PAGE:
The following is the best answer to be found:
"Tip 2: Question of whether or question whether
A reader writes:
Just read this sentence in a legal text:
“Very often the question whether the particular conduct is within the scope of the consent . . .”
It caught my eye because I would write “Very often the question of whether the particular conduct is with the scope of the consent . . .” Or sometimes I might say “question as to whether”
And yet when I do, I’m always concerned that it doesn’t sound quite right.
Which is the correct way or are all three correct?
My first thought was that the reader was correct in his choices, and the quote was incorrect. Well, that’s why we use references—when I looked this up, I found that the quote was indeed correct. The reader was not incorrect in his alternatives, but the ‘of’ and ‘as to’ are not necessary to the meaning, and, as a general rule, we should get rid of any words that aren’t necessary. Garner calls ‘of’ and ‘as to’ in this context “minor prolixities.”
[NOTE: Prolixity is excessive wordiness.]
Fowler, never one to mince words, had this to say about ‘as to whether’:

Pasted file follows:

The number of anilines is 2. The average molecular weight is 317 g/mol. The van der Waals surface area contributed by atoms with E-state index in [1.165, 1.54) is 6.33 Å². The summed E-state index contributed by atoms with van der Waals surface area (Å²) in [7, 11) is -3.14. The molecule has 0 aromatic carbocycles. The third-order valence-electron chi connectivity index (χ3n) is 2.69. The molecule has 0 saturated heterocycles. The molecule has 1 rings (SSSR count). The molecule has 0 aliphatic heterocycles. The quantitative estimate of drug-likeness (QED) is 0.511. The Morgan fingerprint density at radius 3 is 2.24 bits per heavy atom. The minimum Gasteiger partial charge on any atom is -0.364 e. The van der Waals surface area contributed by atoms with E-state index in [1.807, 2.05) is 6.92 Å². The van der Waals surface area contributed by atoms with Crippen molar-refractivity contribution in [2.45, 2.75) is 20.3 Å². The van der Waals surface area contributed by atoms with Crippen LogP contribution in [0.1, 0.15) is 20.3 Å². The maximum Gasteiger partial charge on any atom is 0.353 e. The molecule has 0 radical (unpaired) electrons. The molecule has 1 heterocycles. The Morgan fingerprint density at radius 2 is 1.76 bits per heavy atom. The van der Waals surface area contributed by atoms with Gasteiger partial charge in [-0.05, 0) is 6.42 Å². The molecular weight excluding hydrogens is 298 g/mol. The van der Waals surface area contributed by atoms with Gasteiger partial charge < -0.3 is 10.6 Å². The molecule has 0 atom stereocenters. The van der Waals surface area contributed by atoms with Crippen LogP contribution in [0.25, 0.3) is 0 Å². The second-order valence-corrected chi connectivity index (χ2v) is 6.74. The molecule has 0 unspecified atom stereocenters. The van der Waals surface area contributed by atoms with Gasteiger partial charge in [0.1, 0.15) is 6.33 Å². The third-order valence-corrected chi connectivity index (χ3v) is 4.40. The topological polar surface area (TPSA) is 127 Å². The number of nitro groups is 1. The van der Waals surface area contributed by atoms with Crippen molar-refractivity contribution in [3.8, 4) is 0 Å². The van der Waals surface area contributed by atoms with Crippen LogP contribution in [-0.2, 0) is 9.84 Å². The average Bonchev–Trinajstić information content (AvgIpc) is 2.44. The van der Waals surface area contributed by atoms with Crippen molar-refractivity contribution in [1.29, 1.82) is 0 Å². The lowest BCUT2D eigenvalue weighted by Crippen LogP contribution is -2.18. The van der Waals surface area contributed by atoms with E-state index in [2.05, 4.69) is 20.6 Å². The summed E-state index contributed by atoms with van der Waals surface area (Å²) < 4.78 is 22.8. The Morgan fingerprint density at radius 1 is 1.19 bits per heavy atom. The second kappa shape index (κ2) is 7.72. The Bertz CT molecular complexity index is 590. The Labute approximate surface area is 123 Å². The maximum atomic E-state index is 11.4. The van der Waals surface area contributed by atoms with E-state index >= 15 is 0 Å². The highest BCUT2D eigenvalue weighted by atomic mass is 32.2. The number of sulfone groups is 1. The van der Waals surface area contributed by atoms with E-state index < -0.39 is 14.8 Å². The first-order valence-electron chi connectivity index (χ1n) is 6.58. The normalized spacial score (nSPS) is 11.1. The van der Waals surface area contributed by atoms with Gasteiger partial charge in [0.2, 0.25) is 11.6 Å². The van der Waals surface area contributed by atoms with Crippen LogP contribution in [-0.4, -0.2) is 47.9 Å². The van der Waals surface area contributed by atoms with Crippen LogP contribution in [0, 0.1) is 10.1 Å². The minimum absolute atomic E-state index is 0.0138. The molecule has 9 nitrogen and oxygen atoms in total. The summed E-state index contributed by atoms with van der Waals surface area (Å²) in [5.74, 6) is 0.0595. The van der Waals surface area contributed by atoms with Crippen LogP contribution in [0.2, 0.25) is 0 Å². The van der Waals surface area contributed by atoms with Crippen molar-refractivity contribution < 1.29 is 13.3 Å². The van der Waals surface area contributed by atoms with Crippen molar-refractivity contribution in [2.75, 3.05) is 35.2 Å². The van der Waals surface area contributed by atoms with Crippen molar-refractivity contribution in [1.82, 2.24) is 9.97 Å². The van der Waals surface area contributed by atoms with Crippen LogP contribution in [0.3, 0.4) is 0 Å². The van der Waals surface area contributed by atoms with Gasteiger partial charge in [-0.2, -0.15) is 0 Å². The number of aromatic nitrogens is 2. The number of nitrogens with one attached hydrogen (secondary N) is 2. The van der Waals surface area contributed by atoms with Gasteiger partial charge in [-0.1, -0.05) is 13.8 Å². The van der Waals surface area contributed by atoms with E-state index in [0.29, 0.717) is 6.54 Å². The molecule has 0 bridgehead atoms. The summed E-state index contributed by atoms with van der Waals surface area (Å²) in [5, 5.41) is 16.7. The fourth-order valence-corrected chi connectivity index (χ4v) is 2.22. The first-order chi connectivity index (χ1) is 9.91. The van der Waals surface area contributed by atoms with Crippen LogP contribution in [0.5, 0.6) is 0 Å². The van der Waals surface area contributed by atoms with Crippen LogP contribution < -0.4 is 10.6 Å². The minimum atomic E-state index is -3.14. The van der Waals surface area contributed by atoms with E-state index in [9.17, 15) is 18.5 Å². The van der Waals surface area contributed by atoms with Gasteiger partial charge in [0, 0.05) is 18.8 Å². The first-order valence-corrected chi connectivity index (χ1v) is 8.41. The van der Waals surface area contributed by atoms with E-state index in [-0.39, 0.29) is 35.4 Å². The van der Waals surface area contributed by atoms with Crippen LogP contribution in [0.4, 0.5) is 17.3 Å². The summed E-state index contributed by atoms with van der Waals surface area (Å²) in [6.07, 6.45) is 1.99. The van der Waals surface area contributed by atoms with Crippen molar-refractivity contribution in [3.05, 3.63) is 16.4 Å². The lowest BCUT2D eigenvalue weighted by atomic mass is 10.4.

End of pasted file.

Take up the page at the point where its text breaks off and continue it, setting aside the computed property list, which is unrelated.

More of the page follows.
…in such forms as Doubts are expressed as to whether, the ‘as to’ is not incorrect, but merely repulsive.
So let’s try to avoid being ‘merely repulsive,’ and omit the extraneous words.
And just as a reminder—we’ve talked about it before—‘whether’ contains an implicit ‘or not,’ so in most instances, ‘or not’ can be omitted.
Also, remember that when used in the idiom, ‘regardless of,’ the ‘of’ is not superfluous and must be used.
Regardless of whether the hypothesis is proven, the results should be interesting.
So, the question whether it is okay to say ‘question whether’ instead of ‘question of whether’ or ‘question as to whether’ is finally answered.
[NOTE: Gosh, it still sounds wrong to me, but, trust me, this is correct.]"